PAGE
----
Sleeplessness - Assessing Sleep Need in Society Today
By Jim Horne, author of Sleeplessness
Apparently, all too many of us are suffering from chronic sleep loss, commonly known as ‘sleep debt’. This ‘societal insomnia’ is largely attributed to the pressures of modern waking life, and appears to be yet another cause of obesity, cardiovascular disease, even depression. Besides, such claims further add to the worries of those actually suffering with insomnia, striving for even six hours sleep, only to hear that 8 hours or more is the ideal ‘healthy goal’.
Yet, human nature being what it is, little has actually changed since Victorian times, when ‘sleeplessness’ was a common topic of medical debate. Plus ça change as, for example, in 1894 the British Medical Journal lamented that, ‘The hurry and excitement of modern life is held to be responsible for much of the insomnia of which we hear; and most of the articles and letters are full of good advice to live more quietly and of platitudes concerning the harmfulness of rush and worry. The pity of it is that so many people are unable to follow this good advice and are obliged to lead a life of anxiety and high tension.’
Claims that not so long ago we slept for longer, largely stem from misinterpretations of a commonly cited 100 year old study - not on adults, but from teenagers, who indeed slept around 9 hours (and still do today!) However, findings over the last 50 years show our average 7 hour adult sleep to have changed little in the UK. Elsewhere, for example, in Scandinavia, it has fallen only by 20 minutes, and in the USA the proportion of adults sleeping fewer than 6 hours has increased by less than 2%.
Not only are there natural individual differences in sleep duration, but simply judging sleep merely by its length overlooks the importance of its quality, as hour by hour, a night’s sleep is not equivalent in terms its recuperation. As one might expect, sleep at its beginning, reflected by ‘deep sleep’, is more beneficial than sleep towards its end, when REM (dreaming) sleep is more prolific.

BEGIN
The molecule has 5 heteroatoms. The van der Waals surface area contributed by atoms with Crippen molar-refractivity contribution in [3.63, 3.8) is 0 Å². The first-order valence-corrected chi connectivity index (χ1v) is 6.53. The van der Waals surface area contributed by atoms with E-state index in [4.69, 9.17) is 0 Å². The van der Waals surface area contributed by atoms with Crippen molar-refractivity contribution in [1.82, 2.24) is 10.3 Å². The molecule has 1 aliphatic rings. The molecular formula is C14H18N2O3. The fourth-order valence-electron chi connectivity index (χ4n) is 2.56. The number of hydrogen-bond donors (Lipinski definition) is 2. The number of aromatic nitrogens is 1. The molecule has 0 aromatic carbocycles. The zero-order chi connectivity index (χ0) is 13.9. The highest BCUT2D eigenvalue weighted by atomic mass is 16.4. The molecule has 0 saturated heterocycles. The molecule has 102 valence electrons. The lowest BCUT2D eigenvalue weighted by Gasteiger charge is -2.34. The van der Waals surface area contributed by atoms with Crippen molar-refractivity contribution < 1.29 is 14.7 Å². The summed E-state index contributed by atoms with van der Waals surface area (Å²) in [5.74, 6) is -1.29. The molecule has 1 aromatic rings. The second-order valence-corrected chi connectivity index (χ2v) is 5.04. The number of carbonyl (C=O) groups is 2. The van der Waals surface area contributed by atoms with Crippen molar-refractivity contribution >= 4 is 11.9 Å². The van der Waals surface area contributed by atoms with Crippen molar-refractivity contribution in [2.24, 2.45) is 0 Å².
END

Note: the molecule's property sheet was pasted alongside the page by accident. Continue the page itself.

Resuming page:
Of course, we also sleep for pleasure, beyond its necessity, as in those ‘lie-ins’, which are not necessarily a sign of catching up on sleep debt. Similarly, we can eat and drink in excess of need, simply for enjoyment. Moreover, when people are asked that leading question, ‘would you like more sleep?’, it invites a positive response, but not necessarily a need for more sleep; just perhaps more time to oneself, as we have found.
The acid test of insufficient sleep is sleepiness throughout much of the day, with periods of unwanted falling asleep; not just in the early afternoon when many of us have a natural ‘dip’. Assertions that healthy adults can, unknowingly, have chronic sleepiness, are largely based on very sensitive, and arguably oversensitive sleep laboratory tests.
That sleep debt leads to obesity and related disorders is a questionable often cited claim, but largely based on correlations, where both aspects are ‘co-morbid’, being due to a common underlying cause. Thus, more sleep alone will not necessarily alleviate these health issues. Besides, statistically highly significant findings, here, can seem very alarming when based on very large numbers of patients or participants, as such outcomes can still be too small to be of real clinical concern. It can be quite misleading to assume that statistical significance is always the same as clinical significance, all too easily leading to potentially worrying distortions of actual risks.
Although short-term laboratory studies of sleep restriction in healthy adults seem to produce temporary diabetes-like symptoms, this restriction is often too severe, often limiting sleep only to around 4 hours a day, leading to stress and overwhelming sleepiness. Besides, chronic insomnia is unlikely to have these effects or cause obesity. Furthermore, few obese people are short sleepers, and there’s little evidence to show that longer sleep, or sleeping tablets, leads to weight loss here. A better use of such time might well be to spend some of it in daily brisk walking, and maybe contemplate a different diet.
It might seem that chronic insomnia alone leads to poorer mental health, but it is more a disorder of wakefulness intruding into sleep, compounded by a self-perpetuating vicious circle of stress, anxiety and a poorer quality of waking life. The accompanying feelings of being ‘tired all the time’ and difficulties in concentration, are not so much due to sleepiness and a lack of sleep, but a weariness not overcome by striving for more sleep. Effective treatment comes with a more enjoyable wakefulness achieved by cognitive behavioural therapies aimed at creating a better feeling of wellbeing and a more pleasurable bedtime.
My book (Jim Horne - ‘Sleeplessness – assessing sleep need in society today’ - Palgrave Macmilan, 2016) critically examines with supporting evidence, many aspects of sleep debt, with this synopsis just giving a flavour of some of the aspects covered
Jim Horne is Emeritus Professor of Psychophysiology at Loughborough University, UK and is a sleep neuroscientist who set up and now runs the Loughborough Sleep Research Centre. He is also affiliated to the School of Psychology, at Leicester University’s College of Medicine, Biological Sciences and Psychology, UK, where he works on various cross-disciplinary neuroscience initiatives.